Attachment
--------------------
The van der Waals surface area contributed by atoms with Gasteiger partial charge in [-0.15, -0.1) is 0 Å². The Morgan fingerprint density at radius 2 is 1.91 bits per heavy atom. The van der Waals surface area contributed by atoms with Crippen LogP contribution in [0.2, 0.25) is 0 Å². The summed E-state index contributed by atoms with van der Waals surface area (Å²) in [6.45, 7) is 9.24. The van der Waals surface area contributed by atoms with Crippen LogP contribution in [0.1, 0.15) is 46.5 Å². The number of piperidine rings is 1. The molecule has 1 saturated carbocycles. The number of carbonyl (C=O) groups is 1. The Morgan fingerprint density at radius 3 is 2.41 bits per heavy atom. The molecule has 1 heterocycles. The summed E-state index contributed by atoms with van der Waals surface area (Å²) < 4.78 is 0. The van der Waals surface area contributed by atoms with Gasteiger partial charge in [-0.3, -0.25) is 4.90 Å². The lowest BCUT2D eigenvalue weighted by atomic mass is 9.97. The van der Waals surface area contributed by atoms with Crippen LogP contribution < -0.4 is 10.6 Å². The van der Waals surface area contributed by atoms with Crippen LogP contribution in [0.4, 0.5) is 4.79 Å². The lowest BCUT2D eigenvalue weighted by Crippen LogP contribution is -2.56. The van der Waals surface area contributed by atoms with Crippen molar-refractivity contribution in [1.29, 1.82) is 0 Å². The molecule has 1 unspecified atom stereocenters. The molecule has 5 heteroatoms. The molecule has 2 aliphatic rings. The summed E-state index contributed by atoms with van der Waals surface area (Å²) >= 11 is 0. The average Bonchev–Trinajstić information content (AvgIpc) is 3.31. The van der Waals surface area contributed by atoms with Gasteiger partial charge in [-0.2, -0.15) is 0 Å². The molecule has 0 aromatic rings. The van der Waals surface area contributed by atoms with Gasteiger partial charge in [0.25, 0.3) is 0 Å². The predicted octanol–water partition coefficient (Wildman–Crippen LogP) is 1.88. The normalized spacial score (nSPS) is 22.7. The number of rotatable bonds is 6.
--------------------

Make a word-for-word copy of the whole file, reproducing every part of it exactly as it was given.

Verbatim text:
The van der Waals surface area contributed by atoms with Gasteiger partial charge in [-0.15, -0.1) is 0 Å². The Morgan fingerprint density at radius 2 is 1.91 bits per heavy atom. The van der Waals surface area contributed by atoms with Crippen LogP contribution in [0.2, 0.25) is 0 Å². The summed E-state index contributed by atoms with van der Waals surface area (Å²) in [6.45, 7) is 9.24. The van der Waals surface area contributed by atoms with Crippen LogP contribution in [0.1, 0.15) is 46.5 Å². The number of piperidine rings is 1. The molecule has 1 saturated carbocycles. The number of carbonyl (C=O) groups is 1. The Morgan fingerprint density at radius 3 is 2.41 bits per heavy atom. The molecule has 1 heterocycles. The summed E-state index contributed by atoms with van der Waals surface area (Å²) < 4.78 is 0. The van der Waals surface area contributed by atoms with Gasteiger partial charge in [-0.3, -0.25) is 4.90 Å². The lowest BCUT2D eigenvalue weighted by atomic mass is 9.97. The van der Waals surface area contributed by atoms with Crippen LogP contribution < -0.4 is 10.6 Å². The van der Waals surface area contributed by atoms with Crippen LogP contribution in [0.4, 0.5) is 4.79 Å². The lowest BCUT2D eigenvalue weighted by Crippen LogP contribution is -2.56. The van der Waals surface area contributed by atoms with Crippen molar-refractivity contribution in [1.29, 1.82) is 0 Å². The molecule has 1 unspecified atom stereocenters. The molecule has 5 heteroatoms. The molecule has 2 aliphatic rings. The summed E-state index contributed by atoms with van der Waals surface area (Å²) >= 11 is 0. The average Bonchev–Trinajstić information content (AvgIpc) is 3.31. The van der Waals surface area contributed by atoms with Gasteiger partial charge in [-0.2, -0.15) is 0 Å². The molecule has 0 aromatic rings. The van der Waals surface area contributed by atoms with Gasteiger partial charge in [0.25, 0.3) is 0 Å². The predicted octanol–water partition coefficient (Wildman–Crippen LogP) is 1.88. The normalized spacial score (nSPS) is 22.7. The number of rotatable bonds is 6.